The game is matchpoints. You hold 42, AJ973, JT83, Q3. Partner opens and the auction is 1c/1h/1NT/? As responder what rebid options are open to you and what action should you take. The Bridge God’s will forgive you if you think there is no option other than pass. Bidding summaries on the Internet and elsewhere are quick to generalize and conclude that responder cannot rebid an unsupported suit at the 2 level with a minimum hand (6-9 hcps) unless he holds 6 cards in the suit. If that rule had no exceptions, you would have no option other than to pass this hand. While that may be the rule for most 1/1/1 auctions, there is an exception for hands where opener rebids 1 NT since in this auction opener guaranteed 2 or 3 hearts and the hand may well play better in 2 hearts than 1NT. Figuring out where this hand will play the best is probably a 90 vs. 110 score difference, not worth much consideration in IMP’s, but a big deal in match points.
As a numbers guy, my first inquiry is always what are the chances of finding 3 card support in opener’s hand? To determine that we need to know the likely distributions of opener’s hand when he rebids 1NT. Absent some strange agreements, opener’s hand should be either 4333 (26.5%), 4432 (55.5%), 323(5) and 32(5)3 (19%). So how likely is it that you will catch partner with 3 card support for your 5 card major? If you weigh all that out, I think you will find that opener has 3 card support about 75% of the time and 2 card support 25% of the time, so the odds favor 3 card support by 3 to 1. Given that the hands are likely to produce an 8 card suit, how likely is it that this will translate into an extra trick when played in the suit contract?
This depends on too many variables for my calculating skills. I think it is fair to say that when opener’s hand is 4333, the hand will likely make the same number of tricks in no trump as in a suit contract due to the lack of ruffing opportunities in opener’s hand, but if opener has 3 trump and any of the other distribution, a suit contract is favored to score better. Here are some other considerations:
1. When responder’s hand is in the 6-8 hcp range, you often find there are problems getting to the dummy in no trump contracts. If declarer has to get 7 tricks playing it out of his hand, it is almost always a disaster. Playing the hand in a suit contract will ease this problem.
2. It is easier to control a hand when there is a trump suit. Having a trump suit enables you to neutralize opponent’s potential long suit tricks.
3. It may be easier to set up a side suit trick of your own if you can ruff a round, particularly when it is 5-2.
4. Partner’s rebid of 1NT is not always ideal, and sometimes a least worst choice. He will often hold a worthless doubleton or a suit with only a half stopper. In the introductory hand and auction, opener did not rebid spades over the 1 heart response and responder herself has only a small doubleton spade. This spade weakness is likely to make the 1NT contract inferior.
5. If partner had opened 1NT, everybody with the responder hand would have transferred and passed, playing it in 2 hearts. Rebidding the 5 card major suit is not different and is supported by the same logic.
6. If you do not bid the 5 card suit you have lost the only opportunity to find the 5-3 fit due to the higher hcp requirements of NMF and CBS.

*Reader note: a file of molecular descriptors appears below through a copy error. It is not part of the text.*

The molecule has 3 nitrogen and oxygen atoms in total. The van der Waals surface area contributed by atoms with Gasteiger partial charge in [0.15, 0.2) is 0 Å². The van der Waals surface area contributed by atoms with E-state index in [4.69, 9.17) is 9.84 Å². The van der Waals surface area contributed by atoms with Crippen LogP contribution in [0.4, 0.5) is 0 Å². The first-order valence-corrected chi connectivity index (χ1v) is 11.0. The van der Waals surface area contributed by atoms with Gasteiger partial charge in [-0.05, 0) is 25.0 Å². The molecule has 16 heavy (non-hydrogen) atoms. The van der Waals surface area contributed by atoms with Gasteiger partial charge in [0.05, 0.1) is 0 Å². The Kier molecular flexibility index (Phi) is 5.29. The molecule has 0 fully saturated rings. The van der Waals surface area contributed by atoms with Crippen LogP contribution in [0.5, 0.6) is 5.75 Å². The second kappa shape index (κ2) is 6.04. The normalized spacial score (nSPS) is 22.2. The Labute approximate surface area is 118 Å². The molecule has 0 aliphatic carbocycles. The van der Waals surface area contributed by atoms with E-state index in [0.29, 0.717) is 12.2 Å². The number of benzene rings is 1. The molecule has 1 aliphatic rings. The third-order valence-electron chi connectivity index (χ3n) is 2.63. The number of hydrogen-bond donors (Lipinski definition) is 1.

7. Rebidding the 5 card suit will make it more difficult for opponents to balance. If the bidding goes 1d/1s/1NT/2s, now the opponents have to balance at the 3 level as you have taken away a level of bidding.
8. Most players are better at playing suit contracts than no trump contracts. If you think you are better at declaring than your partner, bidding the suit gives you an opportunity to play the contract.
9. Most responder’s will likely take the path of least resistance and pass 1NT rather than explain to partner why they did not. This means that most of the field will be playing 1NT. If you reason this out and remove the contract to 2 hearts and it is the correct decision, in match points you are likely to get a near top.
It is not that any one of these reasons are decisive taken alone, but taken together, I think they support doing an analysis before you pass 1NT. In final analysis, if it is a close case I tend to bid. In terms of responder’s suit I prefer one that is chunky, but unlikely to run in No Trump. Maybe QJT97 rather than KQJxx.
When you hear responder rebid his suit, don’t necessarily assume that he has 6 pieces. The better the player, the more likely that he has 5. In these bidding sequences, it is likely that the points are evenly divided between the two partnerships. If the hcps are equal, if declarer is to make his contract, it usually means that he is going to have to steal a ruff in the short trump hand. I would tend to follow normal lead principles if there is an attractive lead, but in default of a better lead, I would lead trump. Since dummy is likely to have 2 or 3 trump in order to avoid cheap ruffing tricks, a good defense is to start declarer off with a “draw” strategy whether he likes it or not.
Perhaps this concept is too basic for most of my readers, but I got into exploring it at the request of two good players who asked for my comments. This lead me to believe that issue is not as well understood as I thought it would be. As is often the case, I may be the biggest beneficiary of the research and writing. Happy Bridging. Comments and Critique to email@example.com